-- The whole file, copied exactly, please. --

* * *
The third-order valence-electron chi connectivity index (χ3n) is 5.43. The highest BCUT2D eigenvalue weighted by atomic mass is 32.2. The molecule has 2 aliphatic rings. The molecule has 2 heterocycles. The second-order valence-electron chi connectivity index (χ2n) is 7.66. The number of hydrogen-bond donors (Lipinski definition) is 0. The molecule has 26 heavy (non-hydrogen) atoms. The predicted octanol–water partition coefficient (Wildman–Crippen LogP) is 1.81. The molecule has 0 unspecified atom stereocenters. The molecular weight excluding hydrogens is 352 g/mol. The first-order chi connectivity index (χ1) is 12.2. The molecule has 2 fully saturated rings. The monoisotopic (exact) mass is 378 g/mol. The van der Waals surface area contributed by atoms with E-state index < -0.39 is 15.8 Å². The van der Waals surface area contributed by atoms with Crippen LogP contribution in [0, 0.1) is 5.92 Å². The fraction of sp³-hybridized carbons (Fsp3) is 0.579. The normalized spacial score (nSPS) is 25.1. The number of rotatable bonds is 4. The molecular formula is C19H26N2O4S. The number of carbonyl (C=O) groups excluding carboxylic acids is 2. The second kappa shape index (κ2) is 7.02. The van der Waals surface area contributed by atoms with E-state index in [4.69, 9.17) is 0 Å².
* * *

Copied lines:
The third-order valence-electron chi connectivity index (χ3n) is 5.43. The highest BCUT2D eigenvalue weighted by atomic mass is 32.2. The molecule has 2 aliphatic rings. The molecule has 2 heterocycles. The second-order valence-electron chi connectivity index (χ2n) is 7.66. The number of hydrogen-bond donors (Lipinski definition) is 0. The molecule has 26 heavy (non-hydrogen) atoms. The predicted octanol–water partition coefficient (Wildman–Crippen LogP) is 1.81. The molecule has 0 unspecified atom stereocenters. The molecular weight excluding hydrogens is 352 g/mol. The first-order chi connectivity index (χ1) is 12.2. The molecule has 2 fully saturated rings. The monoisotopic (exact) mass is 378 g/mol. The van der Waals surface area contributed by atoms with E-state index < -0.39 is 15.8 Å². The van der Waals surface area contributed by atoms with Crippen LogP contribution in [0, 0.1) is 5.92 Å². The fraction of sp³-hybridized carbons (Fsp3) is 0.579. The normalized spacial score (nSPS) is 25.1. The number of rotatable bonds is 4. The molecular formula is C19H26N2O4S. The number of carbonyl (C=O) groups excluding carboxylic acids is 2. The second kappa shape index (κ2) is 7.02. The van der Waals surface area contributed by atoms with E-state index in [4.69, 9.17) is 0 Å².